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Buyout Fund Size vs. Performance

One of the most consistent questions related to private equity buyout funds is about the impact of fund size on performance. Do smaller funds outperform due to lower acquisition multiples, the ability to capitalize on operational inefficiencies, and inexperienced management teams? Or do larger funds outperform, as target companies have more predictable cash flows, stronger market positions, and are more likely to survive a downturn? The following analysis seeks to answer this overarching question.

Data Set

Canterbury sought to analyze the impact of fund size on performance by using Preqin’s database for a sample of 907 buyout funds raised between 1995 and 2015 in the U.S. and Europe. Data is as of March 31, 2018, and funds below $100 million were excluded from the analysis.

The flat trend line and miniscule R-squared value in Exhibit A, below indicate no fundamental correlation between fund size and performance, which dispels the notion that funds are not able to generate the same returns, on average, once they reach a certain size. The dispersion of returns is higher with smaller funds, which is in part pronounced on the graph due to a large concentration of funds below $2 billion.

Fund Size vs. Performance — Full Data Set

Exhibit A. Source: Preqin as of March 31, 2018.

Volatility of Performance

While median performance does not have a strong correlation with fund size, some further analysis shows that the first and third quartile thresholds compress toward the median with larger funds (Exhibit B).

Exhibit B. Source: Preqin as of March 31, 2018.

Expanding on volatility of returns, the standard deviation of returns for each fund size category is shown in Exhibit C. There is a significant correlation between fund size and standard deviation, which decreases from 16.8% in funds below $250 million to 7.8% in funds above $6 billion. Interestingly, the standard deviation of returns of funds between $500 million and $6 billion is relatively consistent.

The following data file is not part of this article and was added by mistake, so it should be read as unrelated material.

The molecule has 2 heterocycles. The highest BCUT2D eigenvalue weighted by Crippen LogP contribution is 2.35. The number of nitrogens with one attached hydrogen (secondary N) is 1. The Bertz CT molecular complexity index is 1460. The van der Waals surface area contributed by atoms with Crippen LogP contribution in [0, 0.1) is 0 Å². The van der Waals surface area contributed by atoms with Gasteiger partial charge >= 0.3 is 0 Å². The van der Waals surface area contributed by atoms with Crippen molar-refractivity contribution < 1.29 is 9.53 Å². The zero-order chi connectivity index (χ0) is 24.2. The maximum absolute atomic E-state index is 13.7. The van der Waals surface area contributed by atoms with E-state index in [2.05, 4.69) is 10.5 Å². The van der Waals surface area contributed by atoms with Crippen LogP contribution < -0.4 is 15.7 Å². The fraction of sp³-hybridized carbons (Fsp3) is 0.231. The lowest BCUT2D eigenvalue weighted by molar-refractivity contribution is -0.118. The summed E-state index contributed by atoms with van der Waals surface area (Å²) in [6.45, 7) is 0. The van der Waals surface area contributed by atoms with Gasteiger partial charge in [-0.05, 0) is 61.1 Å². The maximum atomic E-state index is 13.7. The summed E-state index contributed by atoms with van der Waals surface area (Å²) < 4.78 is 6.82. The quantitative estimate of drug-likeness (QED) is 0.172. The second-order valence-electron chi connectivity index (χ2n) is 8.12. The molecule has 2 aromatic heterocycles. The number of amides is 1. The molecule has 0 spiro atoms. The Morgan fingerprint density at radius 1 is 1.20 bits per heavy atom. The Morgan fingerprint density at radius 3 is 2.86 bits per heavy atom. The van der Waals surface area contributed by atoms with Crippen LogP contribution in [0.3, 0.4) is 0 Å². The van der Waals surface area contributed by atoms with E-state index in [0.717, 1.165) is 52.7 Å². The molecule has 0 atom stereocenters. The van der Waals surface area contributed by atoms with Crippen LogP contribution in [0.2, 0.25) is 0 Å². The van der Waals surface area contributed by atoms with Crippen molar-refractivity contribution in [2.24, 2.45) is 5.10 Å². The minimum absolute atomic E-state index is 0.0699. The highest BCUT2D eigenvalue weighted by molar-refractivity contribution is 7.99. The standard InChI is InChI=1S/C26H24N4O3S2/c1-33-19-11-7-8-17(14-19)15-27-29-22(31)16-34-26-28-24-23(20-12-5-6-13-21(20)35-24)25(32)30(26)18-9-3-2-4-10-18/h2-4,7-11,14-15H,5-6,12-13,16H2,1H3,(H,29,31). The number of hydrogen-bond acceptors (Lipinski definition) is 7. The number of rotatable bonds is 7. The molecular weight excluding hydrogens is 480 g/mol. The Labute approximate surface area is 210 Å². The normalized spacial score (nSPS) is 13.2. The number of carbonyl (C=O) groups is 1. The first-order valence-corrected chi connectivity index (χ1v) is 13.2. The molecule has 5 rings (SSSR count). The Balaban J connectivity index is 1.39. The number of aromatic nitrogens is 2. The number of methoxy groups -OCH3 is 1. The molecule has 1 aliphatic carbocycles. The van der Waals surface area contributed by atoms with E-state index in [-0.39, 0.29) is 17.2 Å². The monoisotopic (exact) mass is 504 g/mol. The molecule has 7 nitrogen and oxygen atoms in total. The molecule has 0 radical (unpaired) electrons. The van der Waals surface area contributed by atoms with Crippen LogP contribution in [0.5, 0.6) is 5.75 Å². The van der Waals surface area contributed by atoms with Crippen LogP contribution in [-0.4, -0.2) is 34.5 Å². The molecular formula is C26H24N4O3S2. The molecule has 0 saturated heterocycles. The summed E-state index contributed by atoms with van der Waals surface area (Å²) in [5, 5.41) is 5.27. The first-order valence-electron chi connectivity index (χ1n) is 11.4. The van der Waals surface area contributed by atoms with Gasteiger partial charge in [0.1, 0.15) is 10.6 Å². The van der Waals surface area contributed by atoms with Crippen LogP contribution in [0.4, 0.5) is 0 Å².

Standard Deviation of Returns by Fund Size

Exhibit C. Source: Preqin as of March 31, 2018.

While it has been established that smaller funds have exhibited higher volatility, Exhibit D displays the extent that downside was reduced and upside was sacrificed with larger funds. While the reduced volatility of larger funds results in a more predictable return, the likelihood of outsized returns or significant underperformance decreases significantly.

Quartile Performance by Fund Size Category

Exhibit D. Source: Preqin as of March 31, 2018.

Impact of Market Environment

Since the period between 1995 and 2015 encompasses many different investment environments, we sought to examine whether funds with investment periods in different market cycles displayed the same trend as the overall data set.

Buyout Fund Performance of Vintage Years 2004–2007

Exhibit E. Source: Preqin as of March 31, 2018.

Buyout funds raised in the four years prior to the global financial crisis (GFC, 2004-2007 vintage years) generally followed the same trend, although there was outperformance from the smallest size cohort. While the median performance was relatively consistent in funds $250 million and above, returns again compressed toward the median in larger funds (Exhibit E). Returns in this time period were more narrow and consistent than the overall data set, which is counter-intuitive to what would be expected in a market downturn and will be a focus of future analysis.